LONDON, June 19 (UPI) -- A ship reportedly carrying refurbished Russian attack helicopters to Syria has turned back to Russia, Britain's foreign secretary said Tuesday.
"I am pleased that the ship that was reported to be carrying arms to Syria has turned back apparently towards Russia," British Foreign Secretary William Hague told the House of Commons, CNN reported.
"We discourage anyone else from supplying arms to Syria. We have had discussions with Russia about that specifically," Hague added.
The Standard Club in London earlier reportedly withdrew its insurance covering the Russian ship MV Alaed. The cargo ship is believed to be carrying Mi25 helicopters and munitions, Britain's The Guardian newspaper said.
Russia's Defense Ministry Tuesday denied reports it was sending its Kaliningrad warship to Syria.
"The only right thing about these reports is that the Kaliningrad is indeed part of the Baltic Sea Fleet," a Defense Ministry spokesman was quoted as saying by RIA Novosti.
"The Kaliningrad is currently taking part in the Celtic Week [festival] and will soon return to its home port," he said.
Meanwhile, Syrian officials said they're prepared to act on a U.N. appeal to evacuate civilians from Homs, which has been under attack by government forces.
The Foreign Ministry said Tuesday it contacted U.N. observers in Syria and local authorities to try to set up an evacuation operation from Homs, where activists say about 1,000 families have been trapped, Voice of America reported.
The activist group, Local Coordination Committees in Syria, reported at least 18 people died in Syria in fighting Tuesday. Syrian rights activists said at least 79 people died Monday across the country in the more-than-yearlong uprising against President Bashar Assad.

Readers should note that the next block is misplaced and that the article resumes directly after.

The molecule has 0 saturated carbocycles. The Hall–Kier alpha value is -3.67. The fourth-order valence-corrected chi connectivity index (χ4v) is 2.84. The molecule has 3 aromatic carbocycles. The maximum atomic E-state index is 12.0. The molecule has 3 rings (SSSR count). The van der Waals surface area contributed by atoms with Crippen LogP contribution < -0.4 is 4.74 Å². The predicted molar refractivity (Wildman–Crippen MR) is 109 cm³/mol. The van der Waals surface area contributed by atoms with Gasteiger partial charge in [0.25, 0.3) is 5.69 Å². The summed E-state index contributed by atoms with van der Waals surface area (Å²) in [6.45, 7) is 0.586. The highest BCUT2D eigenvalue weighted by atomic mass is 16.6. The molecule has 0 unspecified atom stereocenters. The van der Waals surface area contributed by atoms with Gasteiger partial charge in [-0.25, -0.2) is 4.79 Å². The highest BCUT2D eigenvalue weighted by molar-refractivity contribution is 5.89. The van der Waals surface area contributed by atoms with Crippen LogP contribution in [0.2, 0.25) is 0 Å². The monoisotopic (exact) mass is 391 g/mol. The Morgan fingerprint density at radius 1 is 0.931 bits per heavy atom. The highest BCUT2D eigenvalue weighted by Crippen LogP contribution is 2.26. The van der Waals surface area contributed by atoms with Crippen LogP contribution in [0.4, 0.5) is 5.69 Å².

However, the government said in a statement efforts to set up an evacuation operation failed because of terrorist groups, which Syrian leaders have consistently blamed for the violence.
The Syrian statement also accused rebels of using Homs civilians as "human shields."
Norwegian Gen. Robert Mood, who heads the U.N. observer mission, appealed to the Syrian government and rebel forces to allow women, children and the wounded to leave Homs and other combat zones. The 300-member observation team has suspended its work because of escalating violence since a cease-fire was implemented in April.
The U.N. Security Council will consider its next steps when Mood addresses the panel Tuesday, British newspaper The Guardian reported.
Mark Lyall Grant, Britain's ambassador to the United Nations, said he thinks many representatives "will be questioning now what the future is for the mission" and the peace plan brokered by U.N.-Arab League envoy Kofi Annan based on "these recent developments on the ground."
U.S. President Barack Obama and Russian President Vladimir Putin, attending the Group of 20 Summit in Mexico, issued a joint statement Monday that called for an "immediate cessation of all violence" in Syria. The statement also said the two countries were "united" in the belief that Syrians should have the chance to "democratically choose their own future."
Russia, along with China, is a major trade partner of Syria and has helped block U.N. Security Council efforts to impose sanctions.